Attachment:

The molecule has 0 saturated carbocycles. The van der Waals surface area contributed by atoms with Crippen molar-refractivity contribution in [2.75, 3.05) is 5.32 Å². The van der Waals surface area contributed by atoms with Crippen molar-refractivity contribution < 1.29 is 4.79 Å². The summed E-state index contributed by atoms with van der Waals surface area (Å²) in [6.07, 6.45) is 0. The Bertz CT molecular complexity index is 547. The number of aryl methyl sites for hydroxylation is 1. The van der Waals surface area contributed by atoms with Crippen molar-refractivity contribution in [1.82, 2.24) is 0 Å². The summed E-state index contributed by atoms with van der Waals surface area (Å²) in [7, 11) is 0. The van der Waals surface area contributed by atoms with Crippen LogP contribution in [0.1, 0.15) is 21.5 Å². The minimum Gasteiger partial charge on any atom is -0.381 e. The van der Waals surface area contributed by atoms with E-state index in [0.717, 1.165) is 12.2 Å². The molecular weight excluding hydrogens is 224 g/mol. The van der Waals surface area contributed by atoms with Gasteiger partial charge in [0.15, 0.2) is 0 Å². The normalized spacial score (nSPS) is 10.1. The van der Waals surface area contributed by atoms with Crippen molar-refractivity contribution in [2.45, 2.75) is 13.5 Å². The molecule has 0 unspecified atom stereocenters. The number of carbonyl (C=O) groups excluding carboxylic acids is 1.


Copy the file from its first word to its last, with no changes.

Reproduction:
The molecule has 0 saturated carbocycles. The van der Waals surface area contributed by atoms with Crippen molar-refractivity contribution in [2.75, 3.05) is 5.32 Å². The van der Waals surface area contributed by atoms with Crippen molar-refractivity contribution < 1.29 is 4.79 Å². The summed E-state index contributed by atoms with van der Waals surface area (Å²) in [6.07, 6.45) is 0. The Bertz CT molecular complexity index is 547. The number of aryl methyl sites for hydroxylation is 1. The van der Waals surface area contributed by atoms with Crippen molar-refractivity contribution in [1.82, 2.24) is 0 Å². The summed E-state index contributed by atoms with van der Waals surface area (Å²) in [7, 11) is 0. The van der Waals surface area contributed by atoms with Crippen LogP contribution in [0.1, 0.15) is 21.5 Å². The minimum Gasteiger partial charge on any atom is -0.381 e. The van der Waals surface area contributed by atoms with E-state index in [0.717, 1.165) is 12.2 Å². The molecular weight excluding hydrogens is 224 g/mol. The van der Waals surface area contributed by atoms with Gasteiger partial charge in [0.15, 0.2) is 0 Å². The normalized spacial score (nSPS) is 10.1. The van der Waals surface area contributed by atoms with Crippen molar-refractivity contribution in [2.45, 2.75) is 13.5 Å². The molecule has 0 unspecified atom stereocenters. The number of carbonyl (C=O) groups excluding carboxylic acids is 1.